When faced with a road rage incident, just get away as quickly as possible and avoid confrontation.

A Monroe County Court jury this week acquitted a Rochester area biker of a first-degree felony assault charge in an August 2010 road rage incident.

Craig S. Hasman was found not guilty after almost two days of deliberations, according to the Rochester Democrat and Chronicle newspaper.

Hasman, who was riding his motorcycle with his girlfriend, was being tailgated by a van when the altercation occurred. Witnesses said a verbal altercation started when Michael Lee, a passenger in the van, pushed over the motorcycle and struck Hasman in the face.

Hasman then shot Lee in the stomach with a .45-caliber pistol he was legally carrying. Hasman’s lawyer said Hasman was justified in shooting Lee because it was in self-defense. The van’s driver testified that Hasman started the incident.

I am relieved that a jury didn’t just rule against Mr. Hasman just because he was a biker. Too many people see all motorcyclists as Hell’s Angels. We are not.  Instead of rendering a verdict based on appearances, it seems this jury spent the time to thoroughly consider the evidence and render a verdict that was fair and just

In August 2010, when this incident was in the news, I blogged about it and had important advice to all motorists. It bears repeating now:

When faced with aggressive drivers, just get away. Don’t confront, don’t argue, don’t get off your bike, just get away. You have no idea what or who you are dealing with. That’s my firm advice as a NY and PA motorcycle accident lawyer.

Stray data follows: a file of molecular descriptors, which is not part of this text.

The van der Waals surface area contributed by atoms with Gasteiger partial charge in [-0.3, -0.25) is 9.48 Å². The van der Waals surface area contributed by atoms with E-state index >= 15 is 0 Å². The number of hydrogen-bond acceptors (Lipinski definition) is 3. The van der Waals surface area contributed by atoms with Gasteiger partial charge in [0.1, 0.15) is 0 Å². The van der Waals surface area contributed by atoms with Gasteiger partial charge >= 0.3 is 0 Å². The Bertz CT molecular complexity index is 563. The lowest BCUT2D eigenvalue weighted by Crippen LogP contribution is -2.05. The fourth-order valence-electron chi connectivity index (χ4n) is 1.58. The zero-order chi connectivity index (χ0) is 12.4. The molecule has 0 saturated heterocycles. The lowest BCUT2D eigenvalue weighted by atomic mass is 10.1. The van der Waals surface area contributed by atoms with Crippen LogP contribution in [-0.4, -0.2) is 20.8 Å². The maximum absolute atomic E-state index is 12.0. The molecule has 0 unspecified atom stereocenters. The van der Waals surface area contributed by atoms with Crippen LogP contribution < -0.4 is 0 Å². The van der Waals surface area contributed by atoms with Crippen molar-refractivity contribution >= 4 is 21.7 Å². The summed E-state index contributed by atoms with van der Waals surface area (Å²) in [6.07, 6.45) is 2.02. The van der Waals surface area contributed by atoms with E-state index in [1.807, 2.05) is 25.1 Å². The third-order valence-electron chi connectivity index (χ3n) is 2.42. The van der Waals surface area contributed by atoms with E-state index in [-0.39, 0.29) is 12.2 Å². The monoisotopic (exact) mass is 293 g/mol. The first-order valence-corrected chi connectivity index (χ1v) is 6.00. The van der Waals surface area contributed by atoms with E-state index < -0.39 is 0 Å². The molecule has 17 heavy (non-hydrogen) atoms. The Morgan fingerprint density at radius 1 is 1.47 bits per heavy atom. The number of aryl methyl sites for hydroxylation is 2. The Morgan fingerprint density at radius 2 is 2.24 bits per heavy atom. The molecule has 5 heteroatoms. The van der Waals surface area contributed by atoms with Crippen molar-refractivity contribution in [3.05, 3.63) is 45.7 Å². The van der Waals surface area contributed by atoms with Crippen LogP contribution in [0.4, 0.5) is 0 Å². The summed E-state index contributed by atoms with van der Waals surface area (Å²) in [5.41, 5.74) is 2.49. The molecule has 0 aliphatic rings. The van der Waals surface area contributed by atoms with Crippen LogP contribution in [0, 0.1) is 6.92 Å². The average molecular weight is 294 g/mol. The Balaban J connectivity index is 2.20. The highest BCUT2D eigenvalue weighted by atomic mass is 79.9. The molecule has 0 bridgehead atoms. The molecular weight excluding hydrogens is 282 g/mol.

So, all motorists in Elmira, Corning and the Twin Tiers, when faced with a road rage threat, remember these three simple words: Just get away!

YOU NEVER KNOW WHO YOU ARE DEALING WITH. You don’t know if the person you are tailgating, or who is tailgating you, just had the worst day of their life and is out driving with a gun on the seat next to them waiting to take their anger out on someone else. It is impossible to know who or what you may be dealing with, so the best answer is to just avoid the situation altogether. 

I would caution readers who may think this verdict gives them a green light to pull a gun any time they are accosted.  The rules regarding the use of a firearm in self defense are very complicated – Mr. Hasman was ultimately exonerated more than a year later, but I suspect that if you asked him, he would tell you he wished he had never pulled out his gun.

Thanks for reading, and ride safe – and smart!

ZiffLaw Attorney, Esq.
NY and PA Injury and Accident Attorney
The Ziff Law Firm, LLP
303 William Street
Elmira, NY 14901
Phone: (607)733-8866
Fax: (607)732-6062
Email: info@zifflaw.com